Here is my entry for the topic 'Octopus'. Comments and critiques welcomed!
Freelance illustrator and part time teacher, hoping to break into the illustration industry full time.
I'm still tinkering with approaches for a project I'm working on, and I thought I'd post another rough so I can see if I'm heading in a good direction before I get stuck into the finished project. My main concern with the image is with value. I wanted the character to be the focus but I find it difficult to push his value and contrast to get him to stand out, without bleaching him out completely. I've attached a colour version alongside the black and white version. I think it reads ok in B&W but I know it could be stronger. Anyone have any ideas how I could improve it?
@Lee-White Hi Lee, thanks so much for your insight, it's hugely inspiring. I think, on reflection, I have tried too hard to show too much too soon; this is intended to be the opening spread and I wanted to have high impact and give the reader as many clues as possible about the character and his environment, which led me down the path of adding too much detail to elements which were not the main focal point. It's obvious to me now that less will be more. I love your redraw and I'll definitely be taking those ideas through to the final spreads I produce. I'll be sure to drop them here as and when I finish them. Thanks again!
@Kelly-Lane Thanks ever so much for those suggestions, I need to be braver with my value choices I think. @Kevin-Longueil I love the idea of increasing the size of the foreground character, they really helps add extra depth and variation to the image. I'll edit and repost once it's done. Thanks again! CR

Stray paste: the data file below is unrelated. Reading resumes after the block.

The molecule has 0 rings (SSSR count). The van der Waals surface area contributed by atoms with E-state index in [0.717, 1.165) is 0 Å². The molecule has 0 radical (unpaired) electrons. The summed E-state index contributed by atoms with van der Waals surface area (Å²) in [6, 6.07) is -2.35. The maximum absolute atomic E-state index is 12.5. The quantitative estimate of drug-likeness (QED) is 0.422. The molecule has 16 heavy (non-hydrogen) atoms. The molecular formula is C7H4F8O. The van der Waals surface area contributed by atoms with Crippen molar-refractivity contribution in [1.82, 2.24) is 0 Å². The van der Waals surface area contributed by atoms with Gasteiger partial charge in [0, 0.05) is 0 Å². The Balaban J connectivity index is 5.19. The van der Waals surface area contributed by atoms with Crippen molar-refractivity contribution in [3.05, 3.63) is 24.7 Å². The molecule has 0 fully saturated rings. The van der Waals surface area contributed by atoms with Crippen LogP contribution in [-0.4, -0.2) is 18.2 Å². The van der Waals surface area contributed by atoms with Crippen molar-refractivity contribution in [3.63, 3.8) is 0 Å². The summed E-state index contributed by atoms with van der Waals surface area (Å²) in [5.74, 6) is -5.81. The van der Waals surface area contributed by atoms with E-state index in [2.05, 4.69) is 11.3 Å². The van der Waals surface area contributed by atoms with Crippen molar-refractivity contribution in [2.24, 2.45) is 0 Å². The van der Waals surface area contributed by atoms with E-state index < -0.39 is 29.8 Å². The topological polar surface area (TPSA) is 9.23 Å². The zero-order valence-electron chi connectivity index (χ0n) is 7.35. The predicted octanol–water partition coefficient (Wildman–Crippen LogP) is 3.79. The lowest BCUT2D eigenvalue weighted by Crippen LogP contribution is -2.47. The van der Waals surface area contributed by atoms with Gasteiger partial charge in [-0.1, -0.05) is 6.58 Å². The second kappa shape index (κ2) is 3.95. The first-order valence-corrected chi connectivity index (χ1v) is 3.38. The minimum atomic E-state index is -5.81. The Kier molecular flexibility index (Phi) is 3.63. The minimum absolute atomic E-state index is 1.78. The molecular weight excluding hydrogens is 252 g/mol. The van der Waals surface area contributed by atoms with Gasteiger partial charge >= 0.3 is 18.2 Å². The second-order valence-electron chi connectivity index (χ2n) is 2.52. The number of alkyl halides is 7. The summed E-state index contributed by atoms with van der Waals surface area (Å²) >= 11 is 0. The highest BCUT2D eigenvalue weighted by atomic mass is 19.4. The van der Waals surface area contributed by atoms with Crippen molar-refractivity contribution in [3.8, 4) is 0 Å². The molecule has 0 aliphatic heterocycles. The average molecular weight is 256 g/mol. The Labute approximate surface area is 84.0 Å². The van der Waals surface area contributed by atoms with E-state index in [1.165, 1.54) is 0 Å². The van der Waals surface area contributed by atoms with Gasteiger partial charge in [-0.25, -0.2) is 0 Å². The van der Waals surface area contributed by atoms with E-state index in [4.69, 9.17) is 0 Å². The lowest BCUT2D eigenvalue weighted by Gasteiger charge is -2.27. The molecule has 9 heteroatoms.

I'm working on some proof of concept artwork for a children's picture book. The first spread calls for multiple focal points to help set the scene and tell the story and I'm battling with balancing this out. The main character needs to be visible, as does a small hut-like house which is where he lives. The third object that needs to be visible is the large planet in the distance, as this is a key part of the story. Does my current composition work? I'm fairly happy it reads well, even when zoomed right out, but I'm not sure it is the strongest solution to the issue. Does anyone have any thoughts?
I've quite radically overhauled the colour palette for the illustration to get something that I felt is more in-keeping with the 'mystical' mood I was trying to establish. It has also provided more contrast between Charly and the creatures, as the instrument that one of the creatures is holding. The main issue I have been unable to resolve relates to the 'empty' feeling in the background. As Lynn described, it just looks like a row of trees, as opposed to a full forest. I'm not sure how I can achieve this without removing the light source by covering the stars with trees. I tried to add a bit of depth by lightening the values of the trees further back, should I push this more? Any other ideas or suggestions?
@Peter-Jarvis Thanks Peter for both your kind comments and your suggestions. I see what you mean about the lighting from the trees, I need to beef it up quite substantially in order to help enhance the mood I'm going for. Thanks again mate!